Most Millennials Would Buy a Fixer-Upper, Survey Says
January 29, 2019
- More than eight in 10 millennials think that owning a home is part of the American Dream.
- Sixty-eight percent of younger Americans would be willing to purchase a home that needs substantial work, more than any other generation.
- Millennials are much more concerned with buying a home in a safe neighborhood and with access to highly ranked schools than they are with walkability.
A new report again highlights millennials’ desire to become homeowners, and they are not afraid to pick a property that needs work to make that dream a reality.
That’s according to a poll conducted by online real estate company Clever, which found that 84 percent of millennials — defined as those between the ages of 18 and 34 — believe that purchasing a home is key to realizing the American Dream. That lines up with recent research from the National Association of Realtors, in which 91 percent of homeowners of all ages said that buying real estate is a crucial part of the American Dream. It’s also consistent with results from a poll conducted by Bank of America last fall, which found that millennials place more importance on homeownership than they do on getting married or having children.
Similar to other reports, Clever says that amassing a down payment is the biggest hurdle to millennial homeownership, cited by about 39 percent of respondents, more than Gen Xers or baby boomers. About 20 percent of millennials point to a lack of affordable homes on the market, reflected in the fact that 58 percent of them want to purchase properties priced between $100,000 and $299,000.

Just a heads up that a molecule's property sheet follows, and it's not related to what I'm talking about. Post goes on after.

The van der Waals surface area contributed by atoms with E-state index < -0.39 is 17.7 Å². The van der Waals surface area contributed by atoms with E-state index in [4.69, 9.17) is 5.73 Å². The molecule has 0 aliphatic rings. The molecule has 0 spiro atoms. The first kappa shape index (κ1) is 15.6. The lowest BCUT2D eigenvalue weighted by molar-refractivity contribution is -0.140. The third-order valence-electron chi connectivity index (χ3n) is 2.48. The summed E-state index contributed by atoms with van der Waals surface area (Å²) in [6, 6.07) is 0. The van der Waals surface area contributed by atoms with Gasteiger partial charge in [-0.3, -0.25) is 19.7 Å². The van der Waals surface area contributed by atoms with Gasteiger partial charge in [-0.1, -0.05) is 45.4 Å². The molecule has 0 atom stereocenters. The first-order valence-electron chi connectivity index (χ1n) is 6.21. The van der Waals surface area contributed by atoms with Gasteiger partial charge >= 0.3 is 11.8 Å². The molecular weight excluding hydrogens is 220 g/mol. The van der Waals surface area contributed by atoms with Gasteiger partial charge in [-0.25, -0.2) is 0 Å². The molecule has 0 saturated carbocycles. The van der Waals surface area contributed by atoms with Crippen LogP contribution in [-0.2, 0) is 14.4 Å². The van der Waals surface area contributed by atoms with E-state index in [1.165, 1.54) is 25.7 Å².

Besides affordable homes, younger buyers are most interested in a home in a safe neighborhood (37 percent) and access to good schools (33.5 percent),which are also the top two concerns voiced by Gen Xers. Somewhat curiously, only 11 percent of millennials desire a home in a walkable location, more than Gen Xers but less than baby boomers.
To find a home that’s affordable while also meeting other major criteria, 68 percent of millennials said that they would purchase a home described as a fixer-upper, more than any other generation. Still, as Clever points out, this strategy does not come without its potential pitfalls, as emptying the savings account for a down payment or being saddled with debt can leave many new young homeowners strapped to find the money to pay for immediately needed repairs. And while taking a DIY approach to home improvements can save owners a substantial amount of money, it can also backfire, with almost two-thirds of homeowners recently polled by ImproveNet admitting that they regretted doing at least one job themselves.
Finally, the report highlights the importance of both technology and humans when millennials go home shopping. Nearly 90 percent of younger homebuyers use the Internet when searching for a home, with smart phones the most popular device, favored by 63 percent of millennials. Still, 82 percent of homebuyers under the age of 35 see the value in working with a real estate professional, with trustworthiness by far the most valued quality.